Bats

Bats

Knighton’s staff are all fully qualified and part of their tree surgery training includes understanding that bats are protected species. They gain a basic understanding of how to identify potential roosting sites and what to do should they find evidence of bats. Our staff are qualified to carry out Bat Surveys, including endoscopic surveys, in line with British Standard 8596: Surveying for Bats in Trees and Woodland.There are 17 breeding species of bat in the UK, all of which are protected by law because their numbers have decreased so dramatically. Bats roost in a variety of places, and this is determined both by the particular species, and by the time of year. Bat surveys need to be undertaken on any trees to be felled or needing tree surgery if there is any possibility of bats using them as roosts.

Discovering bats on a site can alter or slow down a project, but having a large multi skilled workforce gives Knighton the facility to work around short notice licensing issues. We understand that things change very quickly sometimes, and we are able to redeploy staff to make changes work for you.

Bat Roosts

Bat in tree

Several of the UK’s bat species roost in trees

Each colony and species of bat may roost slightly differently but generally each will have both a hibernation and a maternity roosting site. These may be in trees, barns or roofs, and we are able to carry out bat and bird surveys of any potential roosting or nesting sites using our own team of NPTC qualified climbers, and our 27m reach cherry picker.

Hedge whips in tubex

Hedges planted on development sites grow surprisingly quickly

Often, the generations of bats will return to the same roosts year after year. At other times, bats may roost where they end each day, in their foraging habitat. They need a source of water, and safe routes to travel between their habitats.  Because of this, in cases of possible disturbance appropriate mitigation measures are required.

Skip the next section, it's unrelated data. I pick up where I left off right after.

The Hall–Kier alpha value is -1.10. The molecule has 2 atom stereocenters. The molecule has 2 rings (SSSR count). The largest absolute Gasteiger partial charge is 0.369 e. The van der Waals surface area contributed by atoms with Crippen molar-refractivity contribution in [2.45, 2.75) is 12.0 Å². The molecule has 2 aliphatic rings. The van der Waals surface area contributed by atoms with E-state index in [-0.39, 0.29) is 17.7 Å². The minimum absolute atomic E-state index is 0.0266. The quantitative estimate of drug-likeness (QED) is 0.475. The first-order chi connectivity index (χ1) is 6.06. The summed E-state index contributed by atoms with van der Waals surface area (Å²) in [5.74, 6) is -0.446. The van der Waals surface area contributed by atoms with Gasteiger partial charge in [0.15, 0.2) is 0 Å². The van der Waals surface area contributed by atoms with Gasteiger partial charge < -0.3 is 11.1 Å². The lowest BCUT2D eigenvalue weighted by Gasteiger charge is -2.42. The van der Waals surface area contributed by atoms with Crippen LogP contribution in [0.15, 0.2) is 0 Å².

Bats travel between locations using linear features such as hedgerows, woodland edges and rivers to guide them. They do this at night using their echolocation abilities. Roads and construction sites can damage these landscape features, making it difficult for bats to find their way to food sources and breeding areas. There are a number of different techniques that can be employed to mitigate the effect of construction on Bat populations.

Bats and Arboriculture

In the very rare event that it is necessary to work on a tree that is a known roosting site, we are able to use techniques advised by supervising ecologists. These include sectional felling, leaving the roost in situ, or ‘soft’ felling, where sections are felled in way that minimises impact. The felled sections are then left for a period of time, usually overnight, to allow any roosting bats to leave safely. We undertake all types of tree work from felling to de-limbing and we are very happy to work under the supervision of ecologists when required.Tree felling in action

Bat Corridors

With 25 years’ experience in planting trees, Knighton Countryside Management Ltd can supply and plant a wide variety of habitats to encourage commuting. This can include planting mature trees or hedges if mitigation needs to be in place for a tight timescale.

Bat Boxes

In situations where any development work has the potential to remove suitable roosting locations we can install bat boxes, either on existing trees or buildings, or on their own poles.  We have installed a variety of types from large heated bat boxes to individual Schwegler units which are highly durable, air-permeable and made from SCHWEGLER wood-concrete.Bat box mounted on pole in woodland